Being tied up to the wall along the Rideau Canal isn’t that great, it is very noisy, with car traffic, bicycles and people.  It also isn’t that safe.  Around 1:00 a.m. we were awoken by a thud.  I looked out the bedroom window and saw people by the boat, and yelled at them.  Andy ran out to the starboard door, and saw a young woman on the boat, and a male nearby on the dock.  The woman jumped off and ran, Andy got to try his protective Wasp spray and the male left as well.  Once they were gone, we did a survey of the back of the boat, thinking that maybe they were trying to untie us.  Andy found an Apple I-phone, so he called the Ottawa police and reported the incident.  At 1:30 we were visited by a member of the police, who asked the details and took the phone. His car remained nearby for over an hour, as we thought the people would come back looking for the phone.  Andy stayed in the salon, watching until after 3:00, then came to bed.  While he was watching he saw a raccoon near the boat, also just before 3:00, several large pleasure craft drove by- they were headed to the blue line, so that they would be in line for the first lockdown.  We were woken around 6:15 by a young man yelling from the bridge above us.  Not a good night! Even though we hadn’t been anywhere but the Rideau Centre, our plan to leave Ottawa in the morning was the right decision.

We departed just before 9:00 and went thru on the first opening of the Pretoria bridge,

then it was on to Hartwell and the Hogs Back locks.  We passed by Carleton University campus.

We had hoped to stay at Black Rapids but there was no room, they had limited space because the storm in late May had damaged one of their docks.  We saw Just Wright exit the lock headed for Ottawa. 

We passed by many large houses along the Rideau, here’s a few of them packed together, very little shade in any of these yards- just grass to mow.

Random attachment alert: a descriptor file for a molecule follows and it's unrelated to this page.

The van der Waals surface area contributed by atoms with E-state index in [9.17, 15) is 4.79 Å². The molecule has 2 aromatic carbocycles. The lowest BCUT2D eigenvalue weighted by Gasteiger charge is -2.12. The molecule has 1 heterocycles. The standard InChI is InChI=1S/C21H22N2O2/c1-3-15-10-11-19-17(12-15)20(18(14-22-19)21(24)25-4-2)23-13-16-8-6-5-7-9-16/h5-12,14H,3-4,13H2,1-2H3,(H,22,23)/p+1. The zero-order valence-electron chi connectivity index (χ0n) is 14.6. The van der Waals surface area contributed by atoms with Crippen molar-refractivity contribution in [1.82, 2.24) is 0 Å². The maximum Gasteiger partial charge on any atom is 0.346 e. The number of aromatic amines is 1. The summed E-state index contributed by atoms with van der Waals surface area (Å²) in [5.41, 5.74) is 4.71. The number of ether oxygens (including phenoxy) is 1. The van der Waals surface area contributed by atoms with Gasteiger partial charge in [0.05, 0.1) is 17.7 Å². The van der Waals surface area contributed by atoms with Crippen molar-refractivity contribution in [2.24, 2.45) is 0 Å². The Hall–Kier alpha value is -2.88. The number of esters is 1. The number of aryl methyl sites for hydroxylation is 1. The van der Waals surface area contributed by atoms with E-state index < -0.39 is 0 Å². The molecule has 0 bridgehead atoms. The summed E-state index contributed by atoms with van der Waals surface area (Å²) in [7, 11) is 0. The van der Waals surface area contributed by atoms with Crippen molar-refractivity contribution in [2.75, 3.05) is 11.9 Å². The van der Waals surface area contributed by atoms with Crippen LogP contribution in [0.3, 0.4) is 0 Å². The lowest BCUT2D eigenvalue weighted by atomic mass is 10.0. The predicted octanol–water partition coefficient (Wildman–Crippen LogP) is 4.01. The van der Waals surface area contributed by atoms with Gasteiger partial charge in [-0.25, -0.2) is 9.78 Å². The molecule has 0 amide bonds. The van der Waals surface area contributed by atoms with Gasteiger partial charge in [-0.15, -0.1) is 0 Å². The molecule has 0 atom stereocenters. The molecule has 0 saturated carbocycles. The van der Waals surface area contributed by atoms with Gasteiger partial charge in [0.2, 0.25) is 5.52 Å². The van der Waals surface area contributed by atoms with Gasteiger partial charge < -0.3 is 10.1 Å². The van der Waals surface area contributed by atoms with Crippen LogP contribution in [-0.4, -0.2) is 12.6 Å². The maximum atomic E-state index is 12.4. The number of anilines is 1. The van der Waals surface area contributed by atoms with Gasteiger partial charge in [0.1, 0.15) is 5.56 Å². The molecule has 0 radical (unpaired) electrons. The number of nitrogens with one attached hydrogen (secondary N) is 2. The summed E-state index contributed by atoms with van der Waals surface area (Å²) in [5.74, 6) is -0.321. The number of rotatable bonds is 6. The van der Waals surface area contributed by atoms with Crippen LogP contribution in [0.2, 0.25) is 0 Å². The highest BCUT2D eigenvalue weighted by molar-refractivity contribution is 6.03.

We went on to the Long Island flight lock and tied up below at 12:30. We travelled all day with TNT Kiss and Zebuloni, we had to tie up on the port side through the locks as TNT Kiss was a 53-foot Bayliner and we couldn’t fit behind him on starboard.   It was a hot day 30+, we took our chairs and spent the afternoon under a tree in the shade, 4 other couples joined us there.

 After dinner we sat out on the deck and read our books until dark, as it was cooler outside than in our boat. It was hard to sleep because of the heat.  In the morning we were in the second lock up, and were able to lock up on the starboard side with two other boats.  Once through the locks we proceeded the 8.5 miles to Hurst Marina.  On arrival we took on fuel, and had a pump out.  In the afternoon I did a load of laundry, and spent almost an hour in the pool, while I waited for it.  Andy joined me for a swim as well.  The pool was quite busy, mainly people from Quebec. 

For supper we went to the Swan on the Rideau restaurant which is very close to the marina.  We had arranged to meet Randy and Emma McKendry there, and over drinks, and dinner we visited for another 3 hours. There were a lot of similarities in some of the stories told by both branches of the McKendry family! Randy is taking his antique boat down to Clayton NY in early August and we may try to connect again when we go to the Thousand Islands. We had a quiet night and watched a couple episodes of Coronation Street. In the morning when I got up, I did one more load of laundry, and had it dried and folded by 7:30.   We watched a couple more coronation street so we are up to date again.  Around 10:30, we borrowed the courtesy car and drove to Manotick to pick up some perishables.  We also bought a couple larger pots and soil for my tomatoes and cucumbers, as the ones I have them in are very shallow, and the plants wilt multiple times a day, even with watering.  I did pick the first two red tomatoes today. My plan is to repot the plants once it cools down a bit.  Here’s the garden

and again after splitting and repotting.

I went for a short swim in the pool, was only able to do a couple of laps before it started to rain, so I had a shower and went back to the boat.  It was very hot and windy today with a couple of rain showers.  A large boat tried to get into the slip next to us, but was unsuccessful, so he stayed at the gas dock.  Later in the afternoon, a Le Boat rental tried backing into the same spot, several people were on the dock pulling him in and Andy and one of the dock hands were on our boat to ensure he didn’t hit us.

We plan to leave in the morning, headed for Burritt’s rapids, as that lock has power. We will continue down the canal, taking our time. My great niece, Crystal, will be golfing in the Canadian Junior’s Girls Golf Championship July 26-29 at the Marshes in Ottawa, but we will be too far away to visit with them.